BOLSA CHICA WETLANDS RESTORATION INLET DESIGN

Weixia Jin, Michael McCarthy

Abstract


Bolsa Chica Wetlands is one of a few recently restored large wetlands in Southern California of the United States. The project required restoration of tidal flooding of some isolated wetlands while minimizing impacts to the shoreline adjacent to the new inlet and maintenance costs, preserving endangered species on site, and maintaining oil field operations along the periphery of the project. The project created a direct connection to the ocean through wetland basins that included a full tidal basin, muted tidal basins and seasonal ponds linked by a series of ocean jetties, levees, water control structures, culverts, and channels. The inlet is a key project feature and has been the focus of numerous technical studies and numerical modeling tasks. As part of theses analyses, a pre-filled ebb bar was designed and about 1 million cubic yards of clean sand from the lowlands dredging was placed offshore to minimize the anticipated impacts of the inlet opening to the shoreline. This paper presents the inlet location selection, inlet and wetland hydrodynamics, inlet dimension optimization, inlet stability analyses, and jettied inlet entrance design. It also discusses findings of comparison between model predictions and field measurements of tidal elevations and sediment accumulations in the wetland basin since the completion of the project in August 2006. This project received the first Project Excellence Award from COPRI (Coasts, Oceans, Ports and Rivers Institute) of the American Society of Civil Engineers in 2008.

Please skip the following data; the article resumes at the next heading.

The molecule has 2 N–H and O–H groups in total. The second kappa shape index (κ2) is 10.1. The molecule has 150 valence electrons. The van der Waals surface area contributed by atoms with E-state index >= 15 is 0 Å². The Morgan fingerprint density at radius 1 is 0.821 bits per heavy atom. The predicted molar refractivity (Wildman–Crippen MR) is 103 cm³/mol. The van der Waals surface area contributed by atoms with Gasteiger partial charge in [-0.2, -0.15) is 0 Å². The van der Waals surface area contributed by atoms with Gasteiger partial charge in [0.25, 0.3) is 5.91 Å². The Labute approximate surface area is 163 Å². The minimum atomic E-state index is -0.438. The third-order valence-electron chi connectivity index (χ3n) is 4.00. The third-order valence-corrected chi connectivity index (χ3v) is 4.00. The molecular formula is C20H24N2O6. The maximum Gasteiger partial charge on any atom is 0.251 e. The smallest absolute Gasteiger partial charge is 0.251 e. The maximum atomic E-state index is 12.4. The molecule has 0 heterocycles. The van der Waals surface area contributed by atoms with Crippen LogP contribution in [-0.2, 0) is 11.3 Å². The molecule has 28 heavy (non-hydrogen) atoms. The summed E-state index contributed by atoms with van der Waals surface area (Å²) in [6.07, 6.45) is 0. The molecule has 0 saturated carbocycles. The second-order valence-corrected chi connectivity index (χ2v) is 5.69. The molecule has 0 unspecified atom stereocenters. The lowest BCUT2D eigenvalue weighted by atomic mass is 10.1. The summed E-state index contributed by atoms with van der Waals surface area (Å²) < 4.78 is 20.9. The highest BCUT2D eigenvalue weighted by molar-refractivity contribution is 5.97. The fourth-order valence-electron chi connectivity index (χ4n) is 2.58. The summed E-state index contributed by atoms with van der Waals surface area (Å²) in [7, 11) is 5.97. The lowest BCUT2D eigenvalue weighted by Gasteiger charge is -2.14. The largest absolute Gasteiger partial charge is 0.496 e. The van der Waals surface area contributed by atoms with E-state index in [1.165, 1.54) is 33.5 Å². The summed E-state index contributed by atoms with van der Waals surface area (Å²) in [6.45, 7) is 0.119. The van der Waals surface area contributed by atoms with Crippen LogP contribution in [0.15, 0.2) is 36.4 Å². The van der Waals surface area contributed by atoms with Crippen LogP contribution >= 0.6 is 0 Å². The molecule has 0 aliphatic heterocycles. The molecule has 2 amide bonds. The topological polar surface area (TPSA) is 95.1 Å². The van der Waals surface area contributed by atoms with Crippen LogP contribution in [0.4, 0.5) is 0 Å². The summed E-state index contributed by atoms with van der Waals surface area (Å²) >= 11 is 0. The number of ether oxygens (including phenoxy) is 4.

Keywords


Bolsa Chica Wetlands; Tidal Inlet; Inlet Stability; Inlet Design; Jetty Design; Flood Shoal; Ebb Bar; Wetland Restoration

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